The humanities in primary schools in the UK
-where now and where next?
Introduction: This paper summarises some key issues and conclusions from a recent themed issue of the journal Education 3-13 which discusses the humanities in primary schools. It also suggests seven questions for discussion at the seminar to be held in Oxford on Monday 13th November 2017.
The journal issue includes four articles describing the current situation in the different jurisdictions of the United Kingdom (England, Northern Ireland, Scotland and Wales) and four others which provide a philosophical perspective (Eaude), an exploration of inspection evidence (Catling), a discussion of how values are learned (Cox) and a consideration of how children can be helped to learn the foundations of subjects/disciplines associated with the humanities and cross-curricular skills (Swift). The final article outlines the editors’ concern that the humanities have been marginalised in a context where teachers and headteachers are strongly encouraged – especially by high-stakes accountability mechanisms – to focus on those aspects of the curriculum which are most easily measured and tested.
The current situation: One clear conclusion is how much curriculum organisation varies between the four jurisdictions – with the curriculum in England based on discrete subjects, while Northern Ireland, Scotland and Wales have moved to broader ‘areas of learning’. A common theme is the lack of status accorded in practice to the humanities in a context dominated by results in literacy and numeracy and inspection mechanisms. However, as the articles indicate, the situation is not clear in relation to questions such as:
how much time is allocated to these subjects/areas of learning in practice;
who actually teaches the humanities, especially RE, and their level of expertise; and
the quality of the teaching and learning experienced by children.
We believe that robust, independent research and inspection evidence on such questions is required. This should be accompanied by discussion – within and beyond the profession, conducted nationally and internationally – of how the humanities are best taught to young children.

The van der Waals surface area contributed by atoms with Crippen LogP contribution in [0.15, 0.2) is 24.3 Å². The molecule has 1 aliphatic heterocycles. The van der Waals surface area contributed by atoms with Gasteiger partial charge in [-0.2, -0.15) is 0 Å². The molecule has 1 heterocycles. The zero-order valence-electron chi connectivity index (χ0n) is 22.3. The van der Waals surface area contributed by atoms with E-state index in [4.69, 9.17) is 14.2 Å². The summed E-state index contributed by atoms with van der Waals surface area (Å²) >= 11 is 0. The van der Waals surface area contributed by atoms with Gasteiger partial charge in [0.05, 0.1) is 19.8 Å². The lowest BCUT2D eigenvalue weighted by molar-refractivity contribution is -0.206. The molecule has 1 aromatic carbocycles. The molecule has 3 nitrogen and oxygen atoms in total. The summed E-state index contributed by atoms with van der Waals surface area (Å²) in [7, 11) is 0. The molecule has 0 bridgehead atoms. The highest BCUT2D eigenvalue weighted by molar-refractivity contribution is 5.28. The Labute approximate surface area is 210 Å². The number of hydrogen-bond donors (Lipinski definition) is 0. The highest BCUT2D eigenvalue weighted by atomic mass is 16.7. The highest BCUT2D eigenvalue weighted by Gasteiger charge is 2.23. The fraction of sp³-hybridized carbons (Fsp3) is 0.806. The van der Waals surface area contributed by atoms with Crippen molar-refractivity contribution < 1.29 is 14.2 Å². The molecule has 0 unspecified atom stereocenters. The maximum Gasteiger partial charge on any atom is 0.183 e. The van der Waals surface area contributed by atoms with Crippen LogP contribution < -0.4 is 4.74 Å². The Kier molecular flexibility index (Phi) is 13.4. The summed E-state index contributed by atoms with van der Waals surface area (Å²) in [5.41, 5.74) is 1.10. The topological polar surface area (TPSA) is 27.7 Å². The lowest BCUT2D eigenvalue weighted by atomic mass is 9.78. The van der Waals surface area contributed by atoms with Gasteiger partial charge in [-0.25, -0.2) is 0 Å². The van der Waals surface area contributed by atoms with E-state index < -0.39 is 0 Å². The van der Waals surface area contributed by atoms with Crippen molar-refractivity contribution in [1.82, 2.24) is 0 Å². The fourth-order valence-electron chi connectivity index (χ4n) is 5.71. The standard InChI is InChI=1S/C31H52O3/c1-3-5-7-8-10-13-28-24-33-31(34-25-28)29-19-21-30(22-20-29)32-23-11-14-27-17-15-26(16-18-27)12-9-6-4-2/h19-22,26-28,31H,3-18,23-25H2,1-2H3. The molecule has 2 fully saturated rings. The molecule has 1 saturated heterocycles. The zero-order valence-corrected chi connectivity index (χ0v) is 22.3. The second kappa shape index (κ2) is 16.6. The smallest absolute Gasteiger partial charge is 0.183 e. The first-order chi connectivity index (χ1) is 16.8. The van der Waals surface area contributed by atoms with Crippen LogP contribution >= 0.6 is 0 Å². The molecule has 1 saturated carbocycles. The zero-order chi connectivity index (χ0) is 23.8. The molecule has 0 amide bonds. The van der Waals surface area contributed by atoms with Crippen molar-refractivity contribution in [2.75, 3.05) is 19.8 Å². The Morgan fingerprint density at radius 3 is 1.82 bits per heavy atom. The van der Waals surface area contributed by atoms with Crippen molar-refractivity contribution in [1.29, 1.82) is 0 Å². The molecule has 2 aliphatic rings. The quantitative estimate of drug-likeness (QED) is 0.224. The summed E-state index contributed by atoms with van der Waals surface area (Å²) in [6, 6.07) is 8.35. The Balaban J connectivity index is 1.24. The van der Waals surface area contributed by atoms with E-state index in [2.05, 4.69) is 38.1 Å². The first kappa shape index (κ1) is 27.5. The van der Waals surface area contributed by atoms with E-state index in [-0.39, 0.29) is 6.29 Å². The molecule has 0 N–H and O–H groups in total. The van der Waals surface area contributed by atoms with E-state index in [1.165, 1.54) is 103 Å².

What is the role of the humanities in the education of the whole child? Although the contributors were asked to concentrate mainly on History, Geography and Religious Education (RE), and perhaps citizenship, Eaude indicates that there is no agreed definition of what subjects/areas of learning fall within ‘the humanities.’ He argues for seeing the humanities in terms of the learning which enables children to understand what it means to be human and to appreciate the role of culture; and for thinking in terms of the concepts and ways of working associated with disciplines rather than only propositional knowledge. Cox argues that values are inherent in how children are brought up and taught; these are best learned through active engagement in ‘communities of practice.’
Several articles support the position that the humanities, well-taught, help to motivate all children, especially those who are often disengaged from school learning. In part, this is to do with what is being studied (people, places and cultures); and in part with active ways of learning, such as enquiry and field work, and interpretation, using skills such as those associated with critical thinking). We reject the idea that skills in literacy and numeracy are best learned in isolation – the humanities provide an important context in which these can be learned and applied in meaningful contexts.